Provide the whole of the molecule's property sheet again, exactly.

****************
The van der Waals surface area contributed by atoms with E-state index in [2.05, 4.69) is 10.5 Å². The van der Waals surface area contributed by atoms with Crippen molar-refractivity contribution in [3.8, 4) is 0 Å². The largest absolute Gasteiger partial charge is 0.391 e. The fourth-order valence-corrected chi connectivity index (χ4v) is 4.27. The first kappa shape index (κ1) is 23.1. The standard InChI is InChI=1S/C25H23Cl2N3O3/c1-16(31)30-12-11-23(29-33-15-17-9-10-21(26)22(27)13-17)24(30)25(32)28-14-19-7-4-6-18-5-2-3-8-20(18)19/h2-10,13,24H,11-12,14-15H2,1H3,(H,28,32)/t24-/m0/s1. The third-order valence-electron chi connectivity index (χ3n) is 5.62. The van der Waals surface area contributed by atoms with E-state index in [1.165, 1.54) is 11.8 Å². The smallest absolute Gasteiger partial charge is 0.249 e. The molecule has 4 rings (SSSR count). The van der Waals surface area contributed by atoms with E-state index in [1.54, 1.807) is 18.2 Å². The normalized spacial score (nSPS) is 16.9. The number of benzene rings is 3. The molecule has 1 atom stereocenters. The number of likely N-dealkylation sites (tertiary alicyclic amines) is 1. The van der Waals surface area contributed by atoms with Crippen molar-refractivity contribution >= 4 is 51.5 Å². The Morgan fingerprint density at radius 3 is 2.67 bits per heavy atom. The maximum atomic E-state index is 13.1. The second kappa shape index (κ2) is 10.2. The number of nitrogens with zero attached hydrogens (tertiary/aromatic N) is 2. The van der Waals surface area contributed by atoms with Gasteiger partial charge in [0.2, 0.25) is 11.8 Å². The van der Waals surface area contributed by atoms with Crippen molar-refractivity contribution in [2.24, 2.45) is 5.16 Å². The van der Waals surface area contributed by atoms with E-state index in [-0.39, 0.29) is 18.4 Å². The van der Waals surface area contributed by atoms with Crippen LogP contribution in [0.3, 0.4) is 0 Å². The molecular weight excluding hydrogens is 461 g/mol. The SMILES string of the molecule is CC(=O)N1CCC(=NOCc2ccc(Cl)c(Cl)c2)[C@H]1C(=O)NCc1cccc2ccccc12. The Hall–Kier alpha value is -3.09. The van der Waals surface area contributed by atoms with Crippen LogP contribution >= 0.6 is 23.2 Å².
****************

The van der Waals surface area contributed by atoms with E-state index in [2.05, 4.69) is 10.5 Å². The van der Waals surface area contributed by atoms with Crippen molar-refractivity contribution in [3.8, 4) is 0 Å². The largest absolute Gasteiger partial charge is 0.391 e. The fourth-order valence-corrected chi connectivity index (χ4v) is 4.27. The first kappa shape index (κ1) is 23.1. The standard InChI is InChI=1S/C25H23Cl2N3O3/c1-16(31)30-12-11-23(29-33-15-17-9-10-21(26)22(27)13-17)24(30)25(32)28-14-19-7-4-6-18-5-2-3-8-20(18)19/h2-10,13,24H,11-12,14-15H2,1H3,(H,28,32)/t24-/m0/s1. The third-order valence-electron chi connectivity index (χ3n) is 5.62. The van der Waals surface area contributed by atoms with E-state index in [1.165, 1.54) is 11.8 Å². The smallest absolute Gasteiger partial charge is 0.249 e. The molecule has 4 rings (SSSR count). The van der Waals surface area contributed by atoms with E-state index in [1.54, 1.807) is 18.2 Å². The normalized spacial score (nSPS) is 16.9. The number of benzene rings is 3. The molecule has 1 atom stereocenters. The number of likely N-dealkylation sites (tertiary alicyclic amines) is 1. The van der Waals surface area contributed by atoms with Crippen molar-refractivity contribution >= 4 is 51.5 Å². The Morgan fingerprint density at radius 3 is 2.67 bits per heavy atom. The maximum atomic E-state index is 13.1. The second kappa shape index (κ2) is 10.2. The number of nitrogens with zero attached hydrogens (tertiary/aromatic N) is 2. The van der Waals surface area contributed by atoms with Gasteiger partial charge in [0.2, 0.25) is 11.8 Å². The van der Waals surface area contributed by atoms with Crippen molar-refractivity contribution in [2.24, 2.45) is 5.16 Å². The van der Waals surface area contributed by atoms with E-state index in [-0.39, 0.29) is 18.4 Å². The van der Waals surface area contributed by atoms with Crippen LogP contribution in [0.3, 0.4) is 0 Å². The molecular weight excluding hydrogens is 461 g/mol. The SMILES string of the molecule is CC(=O)N1CCC(=NOCc2ccc(Cl)c(Cl)c2)[C@H]1C(=O)NCc1cccc2ccccc12. The Hall–Kier alpha value is -3.09. The van der Waals surface area contributed by atoms with Crippen LogP contribution >= 0.6 is 23.2 Å².